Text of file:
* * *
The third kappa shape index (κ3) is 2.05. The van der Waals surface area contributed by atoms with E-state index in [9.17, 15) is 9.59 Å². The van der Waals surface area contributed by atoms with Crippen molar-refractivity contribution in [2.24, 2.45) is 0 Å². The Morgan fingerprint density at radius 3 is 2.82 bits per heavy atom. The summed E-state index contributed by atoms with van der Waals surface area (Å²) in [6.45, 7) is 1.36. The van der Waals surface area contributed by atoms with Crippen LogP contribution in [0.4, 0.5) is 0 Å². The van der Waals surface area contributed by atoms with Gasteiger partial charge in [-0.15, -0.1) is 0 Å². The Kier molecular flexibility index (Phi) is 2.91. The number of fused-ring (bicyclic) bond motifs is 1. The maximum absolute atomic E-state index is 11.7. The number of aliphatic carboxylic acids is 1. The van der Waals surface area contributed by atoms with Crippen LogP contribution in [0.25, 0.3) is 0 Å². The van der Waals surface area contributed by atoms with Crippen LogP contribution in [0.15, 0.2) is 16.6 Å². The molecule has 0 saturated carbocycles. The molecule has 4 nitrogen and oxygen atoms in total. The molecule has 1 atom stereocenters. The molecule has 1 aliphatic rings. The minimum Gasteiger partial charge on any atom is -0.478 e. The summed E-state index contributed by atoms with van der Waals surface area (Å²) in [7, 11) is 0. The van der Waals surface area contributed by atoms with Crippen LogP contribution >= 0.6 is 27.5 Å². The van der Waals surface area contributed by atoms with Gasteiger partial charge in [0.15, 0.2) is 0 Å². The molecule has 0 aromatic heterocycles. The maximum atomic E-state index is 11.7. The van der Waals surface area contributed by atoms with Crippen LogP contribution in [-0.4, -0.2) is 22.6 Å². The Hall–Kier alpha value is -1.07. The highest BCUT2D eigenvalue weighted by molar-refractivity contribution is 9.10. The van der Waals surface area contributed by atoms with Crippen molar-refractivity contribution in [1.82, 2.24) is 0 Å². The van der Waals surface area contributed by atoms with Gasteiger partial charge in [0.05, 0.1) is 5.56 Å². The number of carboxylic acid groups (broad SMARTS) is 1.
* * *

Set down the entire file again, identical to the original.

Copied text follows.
The third kappa shape index (κ3) is 2.05. The van der Waals surface area contributed by atoms with E-state index in [9.17, 15) is 9.59 Å². The van der Waals surface area contributed by atoms with Crippen molar-refractivity contribution in [2.24, 2.45) is 0 Å². The Morgan fingerprint density at radius 3 is 2.82 bits per heavy atom. The summed E-state index contributed by atoms with van der Waals surface area (Å²) in [6.45, 7) is 1.36. The van der Waals surface area contributed by atoms with Crippen LogP contribution in [0.4, 0.5) is 0 Å². The van der Waals surface area contributed by atoms with Gasteiger partial charge in [-0.15, -0.1) is 0 Å². The Kier molecular flexibility index (Phi) is 2.91. The number of fused-ring (bicyclic) bond motifs is 1. The maximum absolute atomic E-state index is 11.7. The number of aliphatic carboxylic acids is 1. The van der Waals surface area contributed by atoms with Crippen LogP contribution in [0.25, 0.3) is 0 Å². The van der Waals surface area contributed by atoms with Crippen LogP contribution in [0.15, 0.2) is 16.6 Å². The molecule has 0 saturated carbocycles. The molecule has 4 nitrogen and oxygen atoms in total. The molecule has 1 atom stereocenters. The molecule has 1 aliphatic rings. The minimum Gasteiger partial charge on any atom is -0.478 e. The summed E-state index contributed by atoms with van der Waals surface area (Å²) in [7, 11) is 0. The van der Waals surface area contributed by atoms with Crippen LogP contribution >= 0.6 is 27.5 Å². The van der Waals surface area contributed by atoms with Gasteiger partial charge in [0.15, 0.2) is 0 Å². The molecule has 0 aromatic heterocycles. The maximum atomic E-state index is 11.7. The van der Waals surface area contributed by atoms with Crippen LogP contribution in [-0.4, -0.2) is 22.6 Å². The Hall–Kier alpha value is -1.07. The highest BCUT2D eigenvalue weighted by molar-refractivity contribution is 9.10. The van der Waals surface area contributed by atoms with Crippen molar-refractivity contribution in [1.82, 2.24) is 0 Å². The van der Waals surface area contributed by atoms with Gasteiger partial charge in [0.05, 0.1) is 5.56 Å². The number of carboxylic acid groups (broad SMARTS) is 1.